If you’re looking for a relaxing holiday I can highly recommend the yoga retreat I went on in Corfu this year; yoga on the beach in the morning and as the sun goes down at the end of the day.
Unfortunately, I’d had a few pains niggling my body before going: I’d recently damaged my Achilles tendon and was suffering with a pretty bad tennis elbow, so I made sure my yoga teacher was aware. Laura, the teacher, had a lovely way of dedicating each class to a theme or message, and on day two she started the morning class with this simple message:
If you listen when your body whispers, you won’t have to hear it scream
I’m not sure whether she’d said it because of my ailments, but it landed with me straight away. Unfortunately, for my tennis elbow, it had come a bit late as it had been screaming at me since before Corfu; but it was a godsend for my Achilles, which was still a whisper. From that point on I made sure I listened to my body and paid attention to the whispers coming my way.
Since coming back, I’ve been paying attention to the whispers my body sends and doing what I can to reduce the screams. But what has been most interesting is how the whisper to a scream idea has echoed around me. Initially I didn’t get the connection, but eventually the signals became too strong to ignore.
Let me explain.
I hear a lot of people talk about painful professional or personal problems. Is that because of what I do for a job, or could be that I’m perceived as a good listener, or is it just that people have a need to talk to others? I’m not sure, but I suddenly realised just how many people were opening up to me about what upsets them, and I noticed a pattern. Time and time again, in social conversations, people were talking to me about how someone they work with was affecting their sense of happiness. Let me give you a few examples:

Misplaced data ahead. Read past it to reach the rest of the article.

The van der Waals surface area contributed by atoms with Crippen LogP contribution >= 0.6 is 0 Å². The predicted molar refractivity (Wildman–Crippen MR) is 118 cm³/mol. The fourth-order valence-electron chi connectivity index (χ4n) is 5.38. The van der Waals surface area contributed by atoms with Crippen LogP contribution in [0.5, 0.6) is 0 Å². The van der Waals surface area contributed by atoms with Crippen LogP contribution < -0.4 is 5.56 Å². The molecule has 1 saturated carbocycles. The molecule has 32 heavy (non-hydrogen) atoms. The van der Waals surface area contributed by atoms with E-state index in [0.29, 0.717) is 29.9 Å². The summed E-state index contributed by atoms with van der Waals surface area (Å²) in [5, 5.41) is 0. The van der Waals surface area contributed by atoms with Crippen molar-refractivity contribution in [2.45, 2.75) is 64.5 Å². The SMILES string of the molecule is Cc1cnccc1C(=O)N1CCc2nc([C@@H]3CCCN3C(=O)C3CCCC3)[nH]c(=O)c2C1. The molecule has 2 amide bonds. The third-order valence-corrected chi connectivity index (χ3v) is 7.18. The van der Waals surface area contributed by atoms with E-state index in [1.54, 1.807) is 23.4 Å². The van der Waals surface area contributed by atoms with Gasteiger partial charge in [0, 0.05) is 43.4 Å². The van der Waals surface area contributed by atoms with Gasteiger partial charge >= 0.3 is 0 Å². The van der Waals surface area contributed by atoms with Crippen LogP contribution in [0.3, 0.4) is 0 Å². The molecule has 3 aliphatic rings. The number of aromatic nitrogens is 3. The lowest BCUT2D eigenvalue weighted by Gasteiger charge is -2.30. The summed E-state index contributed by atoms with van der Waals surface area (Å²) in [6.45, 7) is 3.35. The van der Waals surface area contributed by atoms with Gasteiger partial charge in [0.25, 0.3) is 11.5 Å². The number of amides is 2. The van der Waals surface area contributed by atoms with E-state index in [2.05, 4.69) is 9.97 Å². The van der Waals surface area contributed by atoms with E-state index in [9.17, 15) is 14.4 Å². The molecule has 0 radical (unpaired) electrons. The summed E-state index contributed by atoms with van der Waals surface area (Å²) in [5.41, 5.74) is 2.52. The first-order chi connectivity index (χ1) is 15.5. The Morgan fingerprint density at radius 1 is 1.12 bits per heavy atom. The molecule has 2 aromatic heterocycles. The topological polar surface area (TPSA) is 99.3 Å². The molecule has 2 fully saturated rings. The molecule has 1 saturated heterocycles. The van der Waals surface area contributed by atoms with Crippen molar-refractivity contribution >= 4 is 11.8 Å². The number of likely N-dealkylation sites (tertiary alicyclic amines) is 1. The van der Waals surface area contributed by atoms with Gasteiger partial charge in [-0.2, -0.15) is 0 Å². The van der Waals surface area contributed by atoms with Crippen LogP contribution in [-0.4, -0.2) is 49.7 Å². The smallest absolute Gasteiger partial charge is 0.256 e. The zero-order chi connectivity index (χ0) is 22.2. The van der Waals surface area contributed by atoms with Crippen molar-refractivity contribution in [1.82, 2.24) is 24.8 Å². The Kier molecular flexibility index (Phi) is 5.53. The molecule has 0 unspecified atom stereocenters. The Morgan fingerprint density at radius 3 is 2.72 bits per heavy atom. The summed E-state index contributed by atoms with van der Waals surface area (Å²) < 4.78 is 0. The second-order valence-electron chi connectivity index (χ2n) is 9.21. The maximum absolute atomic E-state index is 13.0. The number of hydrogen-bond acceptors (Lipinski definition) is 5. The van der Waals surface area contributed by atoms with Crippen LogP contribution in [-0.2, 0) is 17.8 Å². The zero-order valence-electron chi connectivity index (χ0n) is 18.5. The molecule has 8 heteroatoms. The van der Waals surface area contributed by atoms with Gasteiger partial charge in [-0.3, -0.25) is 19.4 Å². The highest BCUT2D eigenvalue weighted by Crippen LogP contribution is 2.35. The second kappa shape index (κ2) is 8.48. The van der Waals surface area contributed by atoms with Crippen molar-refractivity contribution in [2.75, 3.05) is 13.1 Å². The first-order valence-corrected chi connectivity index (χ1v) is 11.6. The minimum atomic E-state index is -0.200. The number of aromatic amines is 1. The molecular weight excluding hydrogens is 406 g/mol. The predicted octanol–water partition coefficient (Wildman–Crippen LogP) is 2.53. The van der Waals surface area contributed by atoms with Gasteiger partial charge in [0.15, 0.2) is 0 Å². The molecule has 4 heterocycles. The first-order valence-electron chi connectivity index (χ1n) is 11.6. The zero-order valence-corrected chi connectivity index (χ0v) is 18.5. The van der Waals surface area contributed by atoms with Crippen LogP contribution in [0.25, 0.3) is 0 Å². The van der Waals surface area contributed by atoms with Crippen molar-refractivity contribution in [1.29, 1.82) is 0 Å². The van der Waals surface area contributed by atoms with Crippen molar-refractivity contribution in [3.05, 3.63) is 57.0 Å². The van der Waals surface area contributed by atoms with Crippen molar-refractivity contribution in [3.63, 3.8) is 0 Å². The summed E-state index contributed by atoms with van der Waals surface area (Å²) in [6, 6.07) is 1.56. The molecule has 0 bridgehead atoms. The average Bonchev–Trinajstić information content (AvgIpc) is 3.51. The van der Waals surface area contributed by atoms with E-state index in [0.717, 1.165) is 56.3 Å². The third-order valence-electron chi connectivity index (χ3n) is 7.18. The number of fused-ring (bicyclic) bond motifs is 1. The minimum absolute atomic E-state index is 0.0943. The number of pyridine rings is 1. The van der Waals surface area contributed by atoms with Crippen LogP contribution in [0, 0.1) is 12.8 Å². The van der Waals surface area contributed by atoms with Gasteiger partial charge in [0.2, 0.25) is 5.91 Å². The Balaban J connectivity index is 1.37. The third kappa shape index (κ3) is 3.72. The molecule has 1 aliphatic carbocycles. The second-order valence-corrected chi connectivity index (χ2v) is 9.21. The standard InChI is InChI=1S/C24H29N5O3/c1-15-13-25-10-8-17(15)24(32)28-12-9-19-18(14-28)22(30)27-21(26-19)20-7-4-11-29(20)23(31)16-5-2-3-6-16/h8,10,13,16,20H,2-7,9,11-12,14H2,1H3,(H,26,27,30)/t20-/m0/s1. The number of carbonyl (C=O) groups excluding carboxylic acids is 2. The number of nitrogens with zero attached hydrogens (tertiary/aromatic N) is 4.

I was chatting with a close friend over lunch one day – you know how you do, bouncing between different subjects – and then I asked how work was. Well, I’d opened up a can of worms; she let rip. If only someone could get the MD of her business, of which she’s a member of the senior management team, to see that he’s the one driving the instability and uncertainty the team were feeling. Sure, he can do the job because of his years of experience, but his procrastinating and support of ‘cliques’ was actually dividing the team and causing a loss of focus. I asked if she felt able to have a private conversation with him about this. She said she was nervous of damaging her reputation with him and potentially being seen as an emotional woman if she brought this up in what is otherwise an all-male executive team.
That same day I was sat next to someone at a barbeque and they were talking, with a heavy heart, about how they weren’t sure they’d continue to be do a major charity event they’d been involved with for years. The new Chair of the event was completely unaware of the impact her behaviours were having on the other volunteers around her. She had a ‘short’ way of speaking to people which often led to them feeling undervalued or talked down to. Apparently, several other volunteers were also considering whether or not to be involved.
A day or so later, another friend was chatting to me about work and started complaining about how the overall mood of his work place was suffering due to the way people were being spoken to by a key person. He reckoned that there was going to be a big bust-up, where some honest words (not exactly his choice of words) were going to be spoken, enabling the truth’ of the situation to surface and when the dust had settled it’d be OK as they’d be able to address the issue more calmly. I asked whether the ‘bust-up’ approach was the best way forward, to which my friend replied, “It’s the only way she’ll hear what needs to be said. To be honest, it needs someone to sit us all down and mediate a resolution.” Again, not his exact words.